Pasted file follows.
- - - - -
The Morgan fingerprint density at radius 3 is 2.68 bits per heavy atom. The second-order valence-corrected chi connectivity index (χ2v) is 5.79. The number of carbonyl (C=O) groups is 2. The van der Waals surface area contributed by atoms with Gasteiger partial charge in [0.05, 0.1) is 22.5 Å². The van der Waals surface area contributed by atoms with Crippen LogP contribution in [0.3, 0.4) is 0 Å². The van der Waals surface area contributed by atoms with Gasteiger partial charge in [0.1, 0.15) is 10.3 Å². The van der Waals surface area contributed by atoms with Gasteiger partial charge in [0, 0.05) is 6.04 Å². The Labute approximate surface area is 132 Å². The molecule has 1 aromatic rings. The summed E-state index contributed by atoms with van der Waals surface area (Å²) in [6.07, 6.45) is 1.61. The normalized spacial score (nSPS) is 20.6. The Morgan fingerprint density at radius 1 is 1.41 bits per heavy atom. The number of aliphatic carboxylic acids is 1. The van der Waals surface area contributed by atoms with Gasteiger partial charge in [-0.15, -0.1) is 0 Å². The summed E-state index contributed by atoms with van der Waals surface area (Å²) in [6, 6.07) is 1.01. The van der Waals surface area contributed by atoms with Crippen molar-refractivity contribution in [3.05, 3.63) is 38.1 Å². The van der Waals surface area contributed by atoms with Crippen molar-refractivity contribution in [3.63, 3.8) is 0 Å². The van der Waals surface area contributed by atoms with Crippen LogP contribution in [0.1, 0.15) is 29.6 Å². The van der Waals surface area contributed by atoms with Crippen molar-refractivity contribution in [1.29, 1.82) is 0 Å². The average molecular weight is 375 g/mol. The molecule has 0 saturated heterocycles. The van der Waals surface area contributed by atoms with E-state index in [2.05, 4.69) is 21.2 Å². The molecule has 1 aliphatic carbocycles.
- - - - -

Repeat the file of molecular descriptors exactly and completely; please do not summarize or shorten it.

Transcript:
The Morgan fingerprint density at radius 3 is 2.68 bits per heavy atom. The second-order valence-corrected chi connectivity index (χ2v) is 5.79. The number of carbonyl (C=O) groups is 2. The van der Waals surface area contributed by atoms with Gasteiger partial charge in [0.05, 0.1) is 22.5 Å². The van der Waals surface area contributed by atoms with Crippen LogP contribution in [0.3, 0.4) is 0 Å². The van der Waals surface area contributed by atoms with Gasteiger partial charge in [0.1, 0.15) is 10.3 Å². The van der Waals surface area contributed by atoms with Gasteiger partial charge in [0, 0.05) is 6.04 Å². The Labute approximate surface area is 132 Å². The molecule has 1 aromatic rings. The summed E-state index contributed by atoms with van der Waals surface area (Å²) in [6.07, 6.45) is 1.61. The normalized spacial score (nSPS) is 20.6. The Morgan fingerprint density at radius 1 is 1.41 bits per heavy atom. The number of aliphatic carboxylic acids is 1. The van der Waals surface area contributed by atoms with Gasteiger partial charge in [-0.15, -0.1) is 0 Å². The summed E-state index contributed by atoms with van der Waals surface area (Å²) in [6, 6.07) is 1.01. The van der Waals surface area contributed by atoms with Crippen molar-refractivity contribution in [3.05, 3.63) is 38.1 Å². The van der Waals surface area contributed by atoms with Crippen molar-refractivity contribution in [3.63, 3.8) is 0 Å². The van der Waals surface area contributed by atoms with Crippen LogP contribution in [0.1, 0.15) is 29.6 Å². The van der Waals surface area contributed by atoms with Crippen molar-refractivity contribution in [1.29, 1.82) is 0 Å². The average molecular weight is 375 g/mol. The molecule has 0 saturated heterocycles. The van der Waals surface area contributed by atoms with E-state index in [2.05, 4.69) is 21.2 Å². The molecule has 1 aliphatic carbocycles.